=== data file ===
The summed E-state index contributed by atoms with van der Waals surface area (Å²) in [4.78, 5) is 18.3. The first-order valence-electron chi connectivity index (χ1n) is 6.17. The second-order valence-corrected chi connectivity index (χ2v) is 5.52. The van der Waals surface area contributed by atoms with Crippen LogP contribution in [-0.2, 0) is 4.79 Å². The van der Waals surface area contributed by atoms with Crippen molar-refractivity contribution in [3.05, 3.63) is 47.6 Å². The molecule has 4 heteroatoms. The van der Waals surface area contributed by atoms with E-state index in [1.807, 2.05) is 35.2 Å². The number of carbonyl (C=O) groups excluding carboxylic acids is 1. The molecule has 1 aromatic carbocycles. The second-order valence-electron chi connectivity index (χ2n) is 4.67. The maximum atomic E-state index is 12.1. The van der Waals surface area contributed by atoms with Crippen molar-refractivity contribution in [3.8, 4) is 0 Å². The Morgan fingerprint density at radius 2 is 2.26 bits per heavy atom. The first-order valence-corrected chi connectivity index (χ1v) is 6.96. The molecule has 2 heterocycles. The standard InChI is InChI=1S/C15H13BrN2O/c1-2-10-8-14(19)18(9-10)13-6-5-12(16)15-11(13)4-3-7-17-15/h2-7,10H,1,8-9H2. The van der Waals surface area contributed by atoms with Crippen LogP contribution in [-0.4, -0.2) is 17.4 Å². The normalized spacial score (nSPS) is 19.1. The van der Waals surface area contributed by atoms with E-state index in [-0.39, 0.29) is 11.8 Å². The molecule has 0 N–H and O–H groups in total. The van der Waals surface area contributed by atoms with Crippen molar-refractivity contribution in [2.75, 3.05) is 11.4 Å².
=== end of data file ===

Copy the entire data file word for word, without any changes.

The summed E-state index contributed by atoms with van der Waals surface area (Å²) in [4.78, 5) is 18.3. The first-order valence-electron chi connectivity index (χ1n) is 6.17. The second-order valence-corrected chi connectivity index (χ2v) is 5.52. The van der Waals surface area contributed by atoms with Crippen LogP contribution in [-0.2, 0) is 4.79 Å². The van der Waals surface area contributed by atoms with Crippen molar-refractivity contribution in [3.05, 3.63) is 47.6 Å². The molecule has 4 heteroatoms. The van der Waals surface area contributed by atoms with E-state index in [1.807, 2.05) is 35.2 Å². The number of carbonyl (C=O) groups excluding carboxylic acids is 1. The molecule has 1 aromatic carbocycles. The second-order valence-electron chi connectivity index (χ2n) is 4.67. The maximum atomic E-state index is 12.1. The van der Waals surface area contributed by atoms with Crippen molar-refractivity contribution in [3.8, 4) is 0 Å². The Morgan fingerprint density at radius 2 is 2.26 bits per heavy atom. The first-order valence-corrected chi connectivity index (χ1v) is 6.96. The molecule has 2 heterocycles. The standard InChI is InChI=1S/C15H13BrN2O/c1-2-10-8-14(19)18(9-10)13-6-5-12(16)15-11(13)4-3-7-17-15/h2-7,10H,1,8-9H2. The van der Waals surface area contributed by atoms with Crippen LogP contribution in [-0.4, -0.2) is 17.4 Å². The normalized spacial score (nSPS) is 19.1. The van der Waals surface area contributed by atoms with E-state index in [-0.39, 0.29) is 11.8 Å². The molecule has 0 N–H and O–H groups in total. The van der Waals surface area contributed by atoms with Crippen molar-refractivity contribution in [2.75, 3.05) is 11.4 Å².